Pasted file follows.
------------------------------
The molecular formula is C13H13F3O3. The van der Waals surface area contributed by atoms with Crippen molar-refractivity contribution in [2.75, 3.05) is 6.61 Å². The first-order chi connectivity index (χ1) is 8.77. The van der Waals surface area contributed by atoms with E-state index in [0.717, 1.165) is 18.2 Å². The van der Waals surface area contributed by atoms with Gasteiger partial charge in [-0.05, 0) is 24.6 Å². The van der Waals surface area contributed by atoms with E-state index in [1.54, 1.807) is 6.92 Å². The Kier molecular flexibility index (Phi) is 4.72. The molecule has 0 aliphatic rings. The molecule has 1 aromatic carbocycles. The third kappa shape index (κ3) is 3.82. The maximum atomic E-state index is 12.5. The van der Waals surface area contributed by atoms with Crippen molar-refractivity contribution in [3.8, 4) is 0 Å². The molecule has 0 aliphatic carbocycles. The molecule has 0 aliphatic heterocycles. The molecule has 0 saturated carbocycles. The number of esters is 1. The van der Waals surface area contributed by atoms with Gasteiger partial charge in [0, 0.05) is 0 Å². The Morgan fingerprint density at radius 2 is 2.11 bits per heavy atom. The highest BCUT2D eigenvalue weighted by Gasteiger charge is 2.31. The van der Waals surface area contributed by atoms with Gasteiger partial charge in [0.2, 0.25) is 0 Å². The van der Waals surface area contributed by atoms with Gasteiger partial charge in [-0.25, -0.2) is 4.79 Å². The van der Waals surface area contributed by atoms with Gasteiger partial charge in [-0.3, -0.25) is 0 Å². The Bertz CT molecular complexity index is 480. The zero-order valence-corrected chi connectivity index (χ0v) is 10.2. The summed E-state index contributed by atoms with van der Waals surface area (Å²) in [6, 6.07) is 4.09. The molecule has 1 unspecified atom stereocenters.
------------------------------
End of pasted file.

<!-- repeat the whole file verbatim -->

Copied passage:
The molecular formula is C13H13F3O3. The van der Waals surface area contributed by atoms with Crippen molar-refractivity contribution in [2.75, 3.05) is 6.61 Å². The first-order chi connectivity index (χ1) is 8.77. The van der Waals surface area contributed by atoms with E-state index in [0.717, 1.165) is 18.2 Å². The van der Waals surface area contributed by atoms with Gasteiger partial charge in [-0.05, 0) is 24.6 Å². The van der Waals surface area contributed by atoms with E-state index in [1.54, 1.807) is 6.92 Å². The Kier molecular flexibility index (Phi) is 4.72. The molecule has 0 aliphatic rings. The molecule has 1 aromatic carbocycles. The third kappa shape index (κ3) is 3.82. The maximum atomic E-state index is 12.5. The van der Waals surface area contributed by atoms with Crippen molar-refractivity contribution in [3.8, 4) is 0 Å². The molecule has 0 aliphatic carbocycles. The molecule has 0 aliphatic heterocycles. The molecule has 0 saturated carbocycles. The number of esters is 1. The van der Waals surface area contributed by atoms with Gasteiger partial charge in [0, 0.05) is 0 Å². The Morgan fingerprint density at radius 2 is 2.11 bits per heavy atom. The highest BCUT2D eigenvalue weighted by Gasteiger charge is 2.31. The van der Waals surface area contributed by atoms with Gasteiger partial charge in [0.2, 0.25) is 0 Å². The van der Waals surface area contributed by atoms with Gasteiger partial charge in [-0.25, -0.2) is 4.79 Å². The van der Waals surface area contributed by atoms with Gasteiger partial charge in [-0.3, -0.25) is 0 Å². The Bertz CT molecular complexity index is 480. The zero-order valence-corrected chi connectivity index (χ0v) is 10.2. The summed E-state index contributed by atoms with van der Waals surface area (Å²) in [6, 6.07) is 4.09. The molecule has 1 unspecified atom stereocenters.